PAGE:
Let’s take a look at how this works. Parashat Toldot tells us that Jacob was a great impersonation artist. When his father Isaak is at his deathbed, Jaacob, encouraged by his mother Rivka, plots to steal the birthright from his brother, Esau. At first, Isaac does his due diligence trying to understand who is standing in front of him. To alleviate his father’s doubts about his identity, Jaacob turns to his senses:

So Jacob drew near to Isaac his father, and he felt him, and he said, "The voice is the voice of Jacob, but the hands are the hands of Esau." And he did not recognize him because his hands were hairy like the hands of his brother Esau, and he blessed him. And he said, "Are you [indeed] my son Esau?" And he said, "I am." And he said, "Serve [it] to me that I may eat of the game of my son, so that my soul will bless you." And he served him, and he ate, and he brought him wine, and he drank. And his father Isaac said to him, "Please come closer and kiss me, my son." And he came closer, and he kissed him, and he smelled the fragrance of his garments, and he blessed him, and he said, "Behold, the fragrance of my son is like the fragrance of a field, which the Lord has blessed!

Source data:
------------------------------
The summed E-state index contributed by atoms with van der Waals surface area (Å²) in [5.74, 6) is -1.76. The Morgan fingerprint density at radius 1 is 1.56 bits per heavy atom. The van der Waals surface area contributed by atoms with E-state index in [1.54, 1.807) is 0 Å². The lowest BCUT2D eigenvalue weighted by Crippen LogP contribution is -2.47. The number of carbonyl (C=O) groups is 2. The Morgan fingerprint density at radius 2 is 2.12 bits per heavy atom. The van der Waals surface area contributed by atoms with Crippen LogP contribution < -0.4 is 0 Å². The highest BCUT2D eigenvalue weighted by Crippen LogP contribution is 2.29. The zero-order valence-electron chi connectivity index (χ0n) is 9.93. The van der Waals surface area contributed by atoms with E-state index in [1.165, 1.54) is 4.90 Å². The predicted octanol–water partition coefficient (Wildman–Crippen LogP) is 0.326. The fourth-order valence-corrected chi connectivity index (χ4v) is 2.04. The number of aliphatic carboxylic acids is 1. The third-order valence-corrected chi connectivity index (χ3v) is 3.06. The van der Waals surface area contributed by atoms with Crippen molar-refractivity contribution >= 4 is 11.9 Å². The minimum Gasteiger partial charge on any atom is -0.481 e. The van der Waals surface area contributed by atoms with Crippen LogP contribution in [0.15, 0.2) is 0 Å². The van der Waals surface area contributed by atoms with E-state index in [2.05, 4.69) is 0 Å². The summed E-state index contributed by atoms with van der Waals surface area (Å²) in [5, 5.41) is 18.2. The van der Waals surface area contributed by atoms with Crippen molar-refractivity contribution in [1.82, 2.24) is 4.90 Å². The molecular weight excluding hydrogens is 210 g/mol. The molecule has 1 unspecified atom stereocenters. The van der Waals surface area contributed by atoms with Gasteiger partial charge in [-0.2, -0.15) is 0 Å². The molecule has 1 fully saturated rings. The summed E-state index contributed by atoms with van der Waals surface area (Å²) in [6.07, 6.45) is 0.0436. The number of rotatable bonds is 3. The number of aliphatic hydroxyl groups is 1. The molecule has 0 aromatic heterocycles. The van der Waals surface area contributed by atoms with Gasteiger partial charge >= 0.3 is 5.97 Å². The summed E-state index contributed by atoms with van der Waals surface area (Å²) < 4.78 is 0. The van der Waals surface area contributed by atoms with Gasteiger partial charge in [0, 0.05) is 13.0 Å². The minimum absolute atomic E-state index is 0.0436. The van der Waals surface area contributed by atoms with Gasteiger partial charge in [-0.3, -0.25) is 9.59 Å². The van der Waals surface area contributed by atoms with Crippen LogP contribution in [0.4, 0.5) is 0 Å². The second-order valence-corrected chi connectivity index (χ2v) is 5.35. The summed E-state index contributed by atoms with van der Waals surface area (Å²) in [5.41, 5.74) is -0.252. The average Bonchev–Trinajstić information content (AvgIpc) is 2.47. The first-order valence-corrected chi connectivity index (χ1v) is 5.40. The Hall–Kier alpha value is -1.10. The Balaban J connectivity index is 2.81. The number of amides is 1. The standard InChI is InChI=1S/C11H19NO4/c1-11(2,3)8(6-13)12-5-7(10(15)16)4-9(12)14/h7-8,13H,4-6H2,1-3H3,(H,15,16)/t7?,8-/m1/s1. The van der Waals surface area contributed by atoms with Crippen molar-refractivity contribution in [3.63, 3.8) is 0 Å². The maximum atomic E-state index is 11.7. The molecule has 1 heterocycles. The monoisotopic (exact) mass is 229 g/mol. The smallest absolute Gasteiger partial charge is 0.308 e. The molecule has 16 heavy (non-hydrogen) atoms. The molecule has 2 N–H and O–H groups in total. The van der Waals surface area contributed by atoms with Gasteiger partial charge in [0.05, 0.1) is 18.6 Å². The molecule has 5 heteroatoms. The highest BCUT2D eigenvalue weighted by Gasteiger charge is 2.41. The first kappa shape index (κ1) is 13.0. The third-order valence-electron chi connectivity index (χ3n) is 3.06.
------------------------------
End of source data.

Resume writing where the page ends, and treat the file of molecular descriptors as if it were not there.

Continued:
Jaacob pulls out all the big guns. He uses Isaac’s sense of smell, taste and touch to invoke his fatherly sentiments, his trust and his pride in his son, Esau. He does everything he can to make Isaac stop thinking, ignore the voice of reason and the words he’s hearing and instead delve deeper into the emotional world. In other words, he’s manipulating his father’s decision-making mechanism until he gets what he wants - the birthright blessing.

Like Jaacob, Holmes is a great impersonation artist. Just as Jaacob put on his brother’s clothes, so did Holmes try to impersonate Steve Jobs and his black turtlenecks. Like Jaacob, she too distorted her voice to make it sound more authoritative. Through her storytelling, Holmes got investors to an emotional state of FOMO. She did that by planting two images in their mind. In one, they are up on a stage, telling the world how they were part of the greatest revolution the medical world has ever seen. In the other, they are standing backstage, ashamed at having passed on an opportunity of a lifetime, while all of Silicon Valley’s top investors take their place on the stage. Which image would you have chosen? The answer is clear and can explain how people like Larry Ellison, Henry Kissinger, George Shultz and many others fell for her lies.